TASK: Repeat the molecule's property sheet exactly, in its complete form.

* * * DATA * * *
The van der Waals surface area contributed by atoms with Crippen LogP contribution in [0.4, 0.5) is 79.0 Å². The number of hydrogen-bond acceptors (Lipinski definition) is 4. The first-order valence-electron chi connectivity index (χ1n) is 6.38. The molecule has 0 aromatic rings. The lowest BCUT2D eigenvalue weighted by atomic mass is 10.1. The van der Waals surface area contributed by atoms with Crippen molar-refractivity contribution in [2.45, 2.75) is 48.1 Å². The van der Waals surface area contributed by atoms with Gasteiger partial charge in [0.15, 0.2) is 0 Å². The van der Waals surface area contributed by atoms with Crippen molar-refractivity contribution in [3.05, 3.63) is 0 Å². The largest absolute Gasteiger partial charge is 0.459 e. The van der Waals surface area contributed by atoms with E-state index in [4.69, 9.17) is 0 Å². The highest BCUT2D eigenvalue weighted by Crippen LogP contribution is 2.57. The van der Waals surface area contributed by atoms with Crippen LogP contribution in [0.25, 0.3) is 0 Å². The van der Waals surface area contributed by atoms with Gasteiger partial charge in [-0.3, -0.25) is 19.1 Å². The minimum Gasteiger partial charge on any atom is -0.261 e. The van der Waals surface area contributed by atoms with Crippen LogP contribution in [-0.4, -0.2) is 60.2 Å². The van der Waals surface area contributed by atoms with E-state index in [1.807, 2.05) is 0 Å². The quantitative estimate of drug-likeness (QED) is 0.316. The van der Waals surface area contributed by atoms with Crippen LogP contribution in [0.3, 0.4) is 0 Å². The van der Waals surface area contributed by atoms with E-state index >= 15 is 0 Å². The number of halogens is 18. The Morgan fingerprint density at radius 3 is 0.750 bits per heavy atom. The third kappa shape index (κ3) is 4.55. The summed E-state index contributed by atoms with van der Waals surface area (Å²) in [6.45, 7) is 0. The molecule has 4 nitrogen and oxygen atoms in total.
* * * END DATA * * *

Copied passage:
The van der Waals surface area contributed by atoms with Crippen LogP contribution in [0.4, 0.5) is 79.0 Å². The number of hydrogen-bond acceptors (Lipinski definition) is 4. The first-order valence-electron chi connectivity index (χ1n) is 6.38. The molecule has 0 aromatic rings. The lowest BCUT2D eigenvalue weighted by atomic mass is 10.1. The van der Waals surface area contributed by atoms with Crippen molar-refractivity contribution in [2.45, 2.75) is 48.1 Å². The van der Waals surface area contributed by atoms with Gasteiger partial charge in [0.15, 0.2) is 0 Å². The van der Waals surface area contributed by atoms with Crippen molar-refractivity contribution in [3.05, 3.63) is 0 Å². The largest absolute Gasteiger partial charge is 0.459 e. The van der Waals surface area contributed by atoms with E-state index in [4.69, 9.17) is 0 Å². The highest BCUT2D eigenvalue weighted by Crippen LogP contribution is 2.57. The van der Waals surface area contributed by atoms with Crippen LogP contribution in [0.25, 0.3) is 0 Å². The van der Waals surface area contributed by atoms with Gasteiger partial charge in [-0.3, -0.25) is 19.1 Å². The minimum Gasteiger partial charge on any atom is -0.261 e. The van der Waals surface area contributed by atoms with Crippen LogP contribution in [-0.4, -0.2) is 60.2 Å². The van der Waals surface area contributed by atoms with E-state index in [1.807, 2.05) is 0 Å². The quantitative estimate of drug-likeness (QED) is 0.316. The van der Waals surface area contributed by atoms with Crippen LogP contribution in [0.3, 0.4) is 0 Å². The van der Waals surface area contributed by atoms with E-state index >= 15 is 0 Å². The number of halogens is 18. The Morgan fingerprint density at radius 3 is 0.750 bits per heavy atom. The third kappa shape index (κ3) is 4.55. The summed E-state index contributed by atoms with van der Waals surface area (Å²) in [6.45, 7) is 0. The molecule has 4 nitrogen and oxygen atoms in total.